It has been over 40 years since the demolition of Minoru Yamasaki’s Pruitt-Igoe housing complex in St. Louis and the subsequent decline of state-led housing initiatives. The buildings fell on March 16, 1972, what came to be called “the day Modern architecture died.” It is symbolic also of the wider abandonment of public projects as a viable solution to housing for all.
Today, a combination of public and private stakeholders are struggling to fill the void. In this year’s developers feature, The Architect’s Newspaper investigates housing development in four cities across the United States that are confronted with these issues: New York City; Chicago, Illinois; Austin, Texas; and San Jose, California. Also, Matt Shaw talks to four developers in New York about integrating design and community in their business models.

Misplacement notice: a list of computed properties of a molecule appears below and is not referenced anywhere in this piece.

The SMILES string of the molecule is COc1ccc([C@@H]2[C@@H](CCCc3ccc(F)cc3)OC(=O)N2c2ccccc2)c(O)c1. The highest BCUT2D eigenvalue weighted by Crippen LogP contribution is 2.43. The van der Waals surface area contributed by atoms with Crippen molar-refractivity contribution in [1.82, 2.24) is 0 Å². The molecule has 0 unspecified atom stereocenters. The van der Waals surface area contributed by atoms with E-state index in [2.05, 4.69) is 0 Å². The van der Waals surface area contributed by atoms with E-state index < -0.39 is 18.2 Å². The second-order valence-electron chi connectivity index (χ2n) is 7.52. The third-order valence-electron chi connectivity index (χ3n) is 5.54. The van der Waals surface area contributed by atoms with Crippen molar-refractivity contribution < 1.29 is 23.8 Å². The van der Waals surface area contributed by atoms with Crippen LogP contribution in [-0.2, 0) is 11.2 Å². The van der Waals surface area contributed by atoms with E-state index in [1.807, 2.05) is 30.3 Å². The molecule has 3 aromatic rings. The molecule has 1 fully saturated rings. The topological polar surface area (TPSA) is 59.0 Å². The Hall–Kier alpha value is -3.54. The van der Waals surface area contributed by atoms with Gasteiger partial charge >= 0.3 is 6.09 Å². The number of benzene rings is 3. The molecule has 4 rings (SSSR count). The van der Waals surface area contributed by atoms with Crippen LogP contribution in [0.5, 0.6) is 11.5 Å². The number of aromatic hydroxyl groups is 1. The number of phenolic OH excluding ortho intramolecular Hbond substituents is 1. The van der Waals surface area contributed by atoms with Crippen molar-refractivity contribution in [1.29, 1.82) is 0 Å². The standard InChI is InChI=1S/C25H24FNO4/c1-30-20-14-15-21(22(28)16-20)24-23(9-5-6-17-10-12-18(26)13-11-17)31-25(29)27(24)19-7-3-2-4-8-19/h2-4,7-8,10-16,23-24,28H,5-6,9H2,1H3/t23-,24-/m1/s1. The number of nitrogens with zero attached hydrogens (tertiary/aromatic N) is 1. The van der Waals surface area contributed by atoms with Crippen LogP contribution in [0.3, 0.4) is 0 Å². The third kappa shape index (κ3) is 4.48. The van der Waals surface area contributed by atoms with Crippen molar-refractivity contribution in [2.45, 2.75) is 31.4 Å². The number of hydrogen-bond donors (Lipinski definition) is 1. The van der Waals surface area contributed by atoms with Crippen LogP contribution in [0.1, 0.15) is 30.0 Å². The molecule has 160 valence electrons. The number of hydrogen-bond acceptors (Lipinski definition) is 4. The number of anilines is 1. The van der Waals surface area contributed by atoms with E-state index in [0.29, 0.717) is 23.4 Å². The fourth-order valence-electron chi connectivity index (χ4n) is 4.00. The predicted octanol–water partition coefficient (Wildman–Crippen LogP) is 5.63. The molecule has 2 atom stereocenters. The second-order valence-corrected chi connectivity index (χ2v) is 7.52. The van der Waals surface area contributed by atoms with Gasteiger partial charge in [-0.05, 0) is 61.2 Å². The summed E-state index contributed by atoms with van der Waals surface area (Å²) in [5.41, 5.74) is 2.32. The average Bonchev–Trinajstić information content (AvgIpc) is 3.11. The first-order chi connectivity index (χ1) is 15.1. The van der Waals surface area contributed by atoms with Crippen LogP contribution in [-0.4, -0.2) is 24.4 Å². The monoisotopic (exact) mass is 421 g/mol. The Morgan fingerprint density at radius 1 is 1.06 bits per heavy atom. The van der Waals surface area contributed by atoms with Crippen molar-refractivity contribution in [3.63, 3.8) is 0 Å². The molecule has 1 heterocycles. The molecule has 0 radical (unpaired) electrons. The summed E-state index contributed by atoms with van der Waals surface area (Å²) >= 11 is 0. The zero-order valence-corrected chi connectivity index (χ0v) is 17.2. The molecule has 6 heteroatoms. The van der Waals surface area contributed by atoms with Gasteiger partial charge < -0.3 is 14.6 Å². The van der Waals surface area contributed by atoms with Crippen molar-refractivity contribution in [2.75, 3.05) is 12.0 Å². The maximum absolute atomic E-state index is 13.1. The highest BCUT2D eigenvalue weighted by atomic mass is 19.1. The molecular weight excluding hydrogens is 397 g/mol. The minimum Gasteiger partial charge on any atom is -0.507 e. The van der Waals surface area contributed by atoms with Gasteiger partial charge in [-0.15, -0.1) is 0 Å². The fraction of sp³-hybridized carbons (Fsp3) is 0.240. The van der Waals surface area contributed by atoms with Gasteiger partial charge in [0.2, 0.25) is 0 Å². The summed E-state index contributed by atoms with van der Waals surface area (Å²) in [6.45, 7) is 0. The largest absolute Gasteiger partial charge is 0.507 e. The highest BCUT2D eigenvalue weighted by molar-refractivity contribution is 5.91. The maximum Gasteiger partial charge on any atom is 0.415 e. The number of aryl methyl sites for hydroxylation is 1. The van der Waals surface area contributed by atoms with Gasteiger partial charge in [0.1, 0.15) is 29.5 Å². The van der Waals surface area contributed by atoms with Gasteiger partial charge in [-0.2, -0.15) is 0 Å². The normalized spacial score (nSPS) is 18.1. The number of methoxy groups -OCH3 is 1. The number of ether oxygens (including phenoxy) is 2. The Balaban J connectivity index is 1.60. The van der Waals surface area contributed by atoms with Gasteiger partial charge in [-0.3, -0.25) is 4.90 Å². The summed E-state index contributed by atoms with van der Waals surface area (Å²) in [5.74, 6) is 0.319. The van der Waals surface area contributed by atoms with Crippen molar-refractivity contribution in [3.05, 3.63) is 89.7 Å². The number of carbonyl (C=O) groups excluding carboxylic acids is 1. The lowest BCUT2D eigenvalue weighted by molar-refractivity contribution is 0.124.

Browse through the feature articles below.
As part of the AN developers feature, Matt Shaw interviewed representatives from four developers who are innovating in New York and elsewhere using alternative models for development. These perspectives offer new ways forward as the architecture and business communities work together to find new design, housing, and community-oriented solutions to our 21st century urban issues.